My weekend at Arenal
by Jessica Simon
Bags packed and hiking boots on, we were all ready to set off with Gilbert, our guide, for a weekend at the Arenal volcano. Gilbert Villalobos has been working with ILISA for several years, leading tours to places of interest all over Costa Rica. The tour he guides most frequently is to Arenal, which is a very active volcano, in the province of Alajuela. The trip is a great way to see a natural wonder of Costa Rica, an opportunity to get to know some of the other students, and, of course, a perfect outlet to practice all of your newly acquired Spanish. There’s no need to be nervous, however, as Gilbert is one of the most patient men on earth.
We left ILISA at about 2:30 on a Friday afternoon, in Gilbert’s super comfortable mini-van, for the 4 hour drive north, through mountainous terrain filled with coffee plants and plantations of ornamental plants that are exported to Europe. The drive is beautiful though quite windy, so if you have a tendency to get motion sickness, I would bring along some dramamine.
We eventually arrived in the town of La Fortuna, several kilometers from the volcano, where we would be staying. Villas La Fortuna is a really nice complex with a row of rooms, a newly opened swimming pool and some super friendly toucans who love to be photographed while sitting on your shoulder.
Our first outing and accompanying Spanish lesson was at dinner, where we could choose from a variety of native dishes, including fish fresh from nearby Lake Arenal. My favorite, though it’s a beverage rather than food, is the guanabana fruit shake. It has an indescribable taste that, for me, sums up all things tropical. We then drove to a spot with a great nighttime view of the volcano. It was something quite special-the very top of the volcano was incandescent with glowing gases, red-hot rocks and the occasional sparks shooting from the crater. We had great luck with the weather, giving us a clear view of all the action but even if you aren’t so lucky, you can still hear all the action, without the visuals.
After a good nights sleep, we were off to hike the volcano. It was a challenging ascent, about 2 hours long, but well worth the view at the top as well as the face to face encounter with several spider monkeys who made it clear that we were invading their turf. Along the way Gilbert explained to us the various plants and animals that we were seeing. I was really impressed with the leaf cutter ants that can carry a cargo of cut leaves, of up to three times their weight!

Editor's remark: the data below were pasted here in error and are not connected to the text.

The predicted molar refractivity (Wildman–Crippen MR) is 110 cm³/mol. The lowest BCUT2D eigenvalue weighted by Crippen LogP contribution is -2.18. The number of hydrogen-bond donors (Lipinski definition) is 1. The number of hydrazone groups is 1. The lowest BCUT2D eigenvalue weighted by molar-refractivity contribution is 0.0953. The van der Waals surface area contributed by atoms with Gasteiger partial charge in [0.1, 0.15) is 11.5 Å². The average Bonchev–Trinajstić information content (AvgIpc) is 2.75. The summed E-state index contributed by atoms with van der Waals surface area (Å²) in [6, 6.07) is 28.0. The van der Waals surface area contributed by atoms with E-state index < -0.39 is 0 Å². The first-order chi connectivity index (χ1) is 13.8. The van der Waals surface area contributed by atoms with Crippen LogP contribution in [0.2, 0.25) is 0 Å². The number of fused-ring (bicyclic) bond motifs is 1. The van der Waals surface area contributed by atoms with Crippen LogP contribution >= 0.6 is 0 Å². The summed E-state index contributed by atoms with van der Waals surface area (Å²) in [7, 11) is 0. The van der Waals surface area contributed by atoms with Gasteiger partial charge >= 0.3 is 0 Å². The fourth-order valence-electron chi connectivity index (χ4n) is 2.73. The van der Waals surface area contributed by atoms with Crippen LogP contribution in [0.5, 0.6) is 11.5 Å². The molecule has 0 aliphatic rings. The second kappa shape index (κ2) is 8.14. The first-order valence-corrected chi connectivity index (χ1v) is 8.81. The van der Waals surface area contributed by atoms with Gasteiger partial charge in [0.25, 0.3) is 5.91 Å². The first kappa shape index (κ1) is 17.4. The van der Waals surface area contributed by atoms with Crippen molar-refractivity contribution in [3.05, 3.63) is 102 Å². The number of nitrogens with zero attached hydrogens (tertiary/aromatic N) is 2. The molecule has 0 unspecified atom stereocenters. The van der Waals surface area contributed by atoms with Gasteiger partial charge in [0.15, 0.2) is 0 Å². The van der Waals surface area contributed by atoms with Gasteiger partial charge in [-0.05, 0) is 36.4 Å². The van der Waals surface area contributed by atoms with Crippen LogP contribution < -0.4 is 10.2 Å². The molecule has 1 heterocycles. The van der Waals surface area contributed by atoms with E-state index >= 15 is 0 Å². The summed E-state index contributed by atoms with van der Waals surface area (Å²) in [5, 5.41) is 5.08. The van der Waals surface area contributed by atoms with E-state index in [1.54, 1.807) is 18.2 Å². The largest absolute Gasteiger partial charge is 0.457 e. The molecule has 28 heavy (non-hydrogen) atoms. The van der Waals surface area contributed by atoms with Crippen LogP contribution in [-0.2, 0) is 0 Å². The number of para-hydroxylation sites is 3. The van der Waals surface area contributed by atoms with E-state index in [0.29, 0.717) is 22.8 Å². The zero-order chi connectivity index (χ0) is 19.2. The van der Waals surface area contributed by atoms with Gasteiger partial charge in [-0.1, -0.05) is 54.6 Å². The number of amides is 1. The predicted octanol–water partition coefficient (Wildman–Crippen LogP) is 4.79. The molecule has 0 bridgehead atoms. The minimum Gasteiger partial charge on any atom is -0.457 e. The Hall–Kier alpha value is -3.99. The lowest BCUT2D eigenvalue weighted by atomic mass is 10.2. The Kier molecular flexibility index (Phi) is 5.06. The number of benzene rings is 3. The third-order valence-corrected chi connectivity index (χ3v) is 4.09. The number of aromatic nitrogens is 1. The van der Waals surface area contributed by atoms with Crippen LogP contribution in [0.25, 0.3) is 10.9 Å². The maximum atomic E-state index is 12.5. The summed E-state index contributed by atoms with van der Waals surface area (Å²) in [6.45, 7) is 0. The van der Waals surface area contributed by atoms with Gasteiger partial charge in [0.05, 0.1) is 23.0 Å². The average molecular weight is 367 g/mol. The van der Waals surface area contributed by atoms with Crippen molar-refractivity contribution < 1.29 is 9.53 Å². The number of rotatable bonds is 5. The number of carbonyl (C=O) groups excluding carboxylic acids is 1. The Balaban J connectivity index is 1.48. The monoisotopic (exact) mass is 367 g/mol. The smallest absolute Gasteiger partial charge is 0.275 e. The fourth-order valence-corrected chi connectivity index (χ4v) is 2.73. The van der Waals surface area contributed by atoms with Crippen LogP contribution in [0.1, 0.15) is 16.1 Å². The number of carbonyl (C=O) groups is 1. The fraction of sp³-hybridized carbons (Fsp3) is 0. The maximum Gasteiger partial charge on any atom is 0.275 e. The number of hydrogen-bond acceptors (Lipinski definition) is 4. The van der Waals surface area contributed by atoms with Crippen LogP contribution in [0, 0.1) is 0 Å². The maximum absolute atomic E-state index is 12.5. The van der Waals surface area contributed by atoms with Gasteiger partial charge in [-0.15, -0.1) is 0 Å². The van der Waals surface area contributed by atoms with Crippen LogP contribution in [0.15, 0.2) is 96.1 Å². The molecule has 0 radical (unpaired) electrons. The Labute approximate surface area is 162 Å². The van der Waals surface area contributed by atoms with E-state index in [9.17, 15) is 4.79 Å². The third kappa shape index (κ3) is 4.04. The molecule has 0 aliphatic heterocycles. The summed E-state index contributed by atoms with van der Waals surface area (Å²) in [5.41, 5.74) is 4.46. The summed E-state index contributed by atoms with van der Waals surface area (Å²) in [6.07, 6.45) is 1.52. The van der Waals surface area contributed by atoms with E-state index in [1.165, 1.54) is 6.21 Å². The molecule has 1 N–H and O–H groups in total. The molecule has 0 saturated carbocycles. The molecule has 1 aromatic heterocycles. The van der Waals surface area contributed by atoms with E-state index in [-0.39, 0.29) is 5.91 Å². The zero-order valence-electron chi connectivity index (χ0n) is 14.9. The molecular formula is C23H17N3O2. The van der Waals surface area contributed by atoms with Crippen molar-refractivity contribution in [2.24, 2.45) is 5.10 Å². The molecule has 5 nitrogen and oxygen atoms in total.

We finally, after much huffing and puffing, reached our destination. From this point we had a great view of the volcano, including the burnt trail left by the flowing lava that erupted in May.
Our next stop was the natural hot springs found at the base of the volcano. We opted for the more basic springs, rather than the pools located within the Tabacón resort, though I have visited the resort before and it is well worth the entrance fee and the option to treat yourself to a facial, mud mask or a massage.
We lounged around for several hours, resting our weary bodies and soaking up all the minerals in the water as it flowed downstream. There are several small waterfalls that you can sit under for the massage effect. It’s wonderful. We were also treated to a visit by some howler monkeys who were snacking in a nearby mango tree.
That night, though the local disco was an option, we all chose to hit the sack early. It had been a really full day and I know that I fell asleep as soon as my head touched the pillow.
The next day our group split up into two, several people chose to go white-water rafting on the Sarapiquí river. The other half of us elected to visit the nearby Fortuna waterfall.
On our way down the steep, stone steps, Gilbert explained that until recently, there were no steps at all and people descended with the help of a rope, especially in the rainy season when it’s pretty muddy. The hike was shorter than the day before and we were rewarded at the end with a breathtaking view of the 25 meter high falls. Those of us who were brave enough, plunged into the pool formed at the bottom of the falls. Well, to be honest, we inched our way into the pool, grimacing with each step because of the cool temperatures. Refreshed from our swim, we headed to lunch and then piled back into the van for our ride back to San Jose.
Gilbert does the tour nearly every weekend in the high season, June, July and August and usually twice a month the rest of the year. The people of La Fortuna have said that he brings the good weather with him almost every time. If you have the opportunity to go, I would highly recommend it.